Toward this aim, we formed a task force in early 2019 consisting of the leadership of our three respective organizations and began slowly making headway. In addition to opening four new Haitian communities to SFA’s programs, we funded two new tree nurseries and a lending program in the Medor region.
What Sue had discovered, as she recounts, is that the possibilities in service are not limited at all. Her efforts to expand her thinking, despite the fears she had held about dividing her loyalty and precious time, actually elevated the possibilities. In addition to opening so many new communities, increased resources were flowing to Medor.
But, that’s only part of the story. The rest is unfolding as I write this. While the creation of our task force opened new vistas, the developments were happening at too slow a pace considering the magnitude of Haiti’s challenges.
Then COVID-19 struck. Due to high poverty, malnutrition, and a lack of sanitation, Haiti is one of the countries most vulnerable to the devastating impact of the virus. In response, our task force sprang into action and formed the Haiti COVID-19 Preventative Response consortium (Haiti-CPR). Connections were made with several other organizations, bringing a wealth of services and hard assets together.
These services include a distance training program with physicians remotely providing training on prevention and best practices, a team of college alumni serving as community coordinators, and teams of local community members. These community members are while practicing social distancing and wearing face masks, being taught in their respective communities how to visit their neighbors, share prevention best practices, and dispel the often misleading rumors that abound in the absence of reliable information.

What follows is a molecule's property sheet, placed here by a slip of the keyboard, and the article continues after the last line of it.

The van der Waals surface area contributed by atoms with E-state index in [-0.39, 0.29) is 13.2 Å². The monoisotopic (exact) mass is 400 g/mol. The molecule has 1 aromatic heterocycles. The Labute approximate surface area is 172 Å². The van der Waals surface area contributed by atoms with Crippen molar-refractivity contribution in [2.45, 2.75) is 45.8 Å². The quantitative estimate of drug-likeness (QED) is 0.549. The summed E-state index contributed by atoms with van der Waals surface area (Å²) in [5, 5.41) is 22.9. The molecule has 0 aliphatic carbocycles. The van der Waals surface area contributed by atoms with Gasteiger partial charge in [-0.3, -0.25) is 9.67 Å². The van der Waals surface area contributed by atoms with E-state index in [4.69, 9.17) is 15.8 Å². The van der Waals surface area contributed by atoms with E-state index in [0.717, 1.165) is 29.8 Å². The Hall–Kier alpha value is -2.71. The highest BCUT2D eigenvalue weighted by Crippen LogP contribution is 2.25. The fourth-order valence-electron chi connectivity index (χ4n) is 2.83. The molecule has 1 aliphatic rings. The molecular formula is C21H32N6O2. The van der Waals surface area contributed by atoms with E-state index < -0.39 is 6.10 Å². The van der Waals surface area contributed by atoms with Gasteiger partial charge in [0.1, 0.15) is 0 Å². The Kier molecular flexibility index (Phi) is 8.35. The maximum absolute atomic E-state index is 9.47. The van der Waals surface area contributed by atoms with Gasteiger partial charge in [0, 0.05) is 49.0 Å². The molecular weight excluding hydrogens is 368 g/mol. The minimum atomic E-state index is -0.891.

A Haiti-CPR coordinator has been hired, some 10 communities are now being trained, and 20 more have transpired identified. A call has gone out to every Haitian development leader in each of the 300 U.S.-based churches in PTPA’s program, asking them to reach out to their entire church membership and their friends and associates. We’re asking them to join a Zoom event where the available programs and resources will be introduced by the consortium members. The event will also be live-streamed on Facebook.
In working with several organizations over the past several weeks, we are astounded by what we are hearing and seeing. Attitudes everywhere seem to be shifting in the face of this pandemic. Over the past four years of struggling to make a dent in the seemingly intractable challenges that Haiti has faced for decades, I have often felt a sense of frustration at the sometimes territorial attitudes of groups that have tried to assist Haiti but resisted working with one another.